FOOSH trauma .

Foosh stands for "fall onto outstretched hand. It is a trauma of hand/wrist where you thus fall on an outstretched hand. Foosh trauma is linked to winter sports because we see this type of trauma occur regularly among the population of winter sports enthusiasts. A foosh trauma can involve a variety of injuries. For example, a scaphoid fracture, distal radius fracture, radial or ulnar styloid fracture, etc., can occur in such trauma. Whether injury occurs and what kind of injury depends on many factors. Examples include your physical condition, the impact of the fall, the direction of impact and the type of surface you fall on.

The scaphiodeum is one of eight small bones in the wrist region. In a Foosh trauma, and this is the most common injury. It is characterized primarily by pain on the thumb side possibly in combination with swelling and/or bluish discoloration. Sometimes it is overlooked because it is then thought to be a contusion or strain. This is because it is a fracture in which you generally see little abnormality from the outside.

A distal radius fracture is also common. This involves a fracture between one of the bones connecting the forearm to the wrist. Also with this type of fracture, you often see swelling, pain and sometimes displacement of bone as symptoms. If the fracture is neatly together, cast treatment can be used. In severe or more displaced fractures, surgical intervention is sometimes needed.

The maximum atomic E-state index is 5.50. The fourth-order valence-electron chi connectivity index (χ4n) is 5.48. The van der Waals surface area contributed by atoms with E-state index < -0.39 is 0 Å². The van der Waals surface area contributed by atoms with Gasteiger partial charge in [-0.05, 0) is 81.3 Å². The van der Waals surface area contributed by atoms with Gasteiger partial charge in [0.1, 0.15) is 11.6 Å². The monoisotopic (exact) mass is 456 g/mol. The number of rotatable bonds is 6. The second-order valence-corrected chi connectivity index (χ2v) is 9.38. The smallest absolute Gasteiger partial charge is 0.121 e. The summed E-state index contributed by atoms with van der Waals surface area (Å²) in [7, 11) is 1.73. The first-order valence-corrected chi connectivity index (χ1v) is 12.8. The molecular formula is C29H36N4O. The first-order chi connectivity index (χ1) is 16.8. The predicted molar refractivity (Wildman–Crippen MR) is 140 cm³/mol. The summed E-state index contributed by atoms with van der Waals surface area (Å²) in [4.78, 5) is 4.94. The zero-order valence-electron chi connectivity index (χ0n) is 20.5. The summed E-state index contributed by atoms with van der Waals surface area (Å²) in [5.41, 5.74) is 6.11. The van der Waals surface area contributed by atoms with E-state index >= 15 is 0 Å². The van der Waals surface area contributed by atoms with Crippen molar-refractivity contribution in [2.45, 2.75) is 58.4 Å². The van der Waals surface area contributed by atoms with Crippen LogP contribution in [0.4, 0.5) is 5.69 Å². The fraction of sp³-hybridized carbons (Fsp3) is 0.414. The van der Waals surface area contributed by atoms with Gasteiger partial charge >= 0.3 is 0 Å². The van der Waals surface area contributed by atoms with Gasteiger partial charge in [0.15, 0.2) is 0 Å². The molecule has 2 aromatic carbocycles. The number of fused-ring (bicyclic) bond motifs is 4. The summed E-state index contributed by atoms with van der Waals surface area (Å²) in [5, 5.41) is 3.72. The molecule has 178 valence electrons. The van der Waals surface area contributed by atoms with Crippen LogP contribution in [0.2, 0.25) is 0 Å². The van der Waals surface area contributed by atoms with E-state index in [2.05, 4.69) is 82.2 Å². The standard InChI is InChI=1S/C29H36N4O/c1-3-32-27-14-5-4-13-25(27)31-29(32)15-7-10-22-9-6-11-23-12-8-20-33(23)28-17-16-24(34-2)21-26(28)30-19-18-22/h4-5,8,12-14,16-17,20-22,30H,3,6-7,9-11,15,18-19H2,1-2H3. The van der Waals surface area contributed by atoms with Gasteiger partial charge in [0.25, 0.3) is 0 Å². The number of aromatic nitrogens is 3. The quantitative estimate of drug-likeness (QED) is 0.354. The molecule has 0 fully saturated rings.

Bone pieces at the end of the radius or ulna can also break. We call these bone pieces processus styloideus. Here, too, the symptoms often consist of nothing more than pain. It is important to recognize and treat this type of fracture.

physio fitaal physiotherapy
M. quarvain

After trauma and when injury is suspected, referral for an x-ray may be recommended. This will clarify the situation in the wrist region and will reveal any fractures. Should a fracture be present after foosh trauma, the management will depend on several factors. Fractures in which few bone fragments are present and which are well together can often be treated without surgery (in plaster). Fractures in which many bone fragments are present or when the bone parts are too far apart may require surgical intervention. The specialist decides what policy will be implemented. 

After going through foosh trauma (with injury) physical therapy will be part of the recovery. If you are allowed to return to exercise you will work with the physical therapist to develop a treatment plan. Often this will consist of; 

  • improving dexterity
  • reducing pain
  • improving strength
  • decreasing any swelling
  • Being able to use the arm again in daily activities and sports

Such rehabilitation is divided into different phases where your physical therapist will be able to advise you in how to deal with each phase of this rehabilitation.

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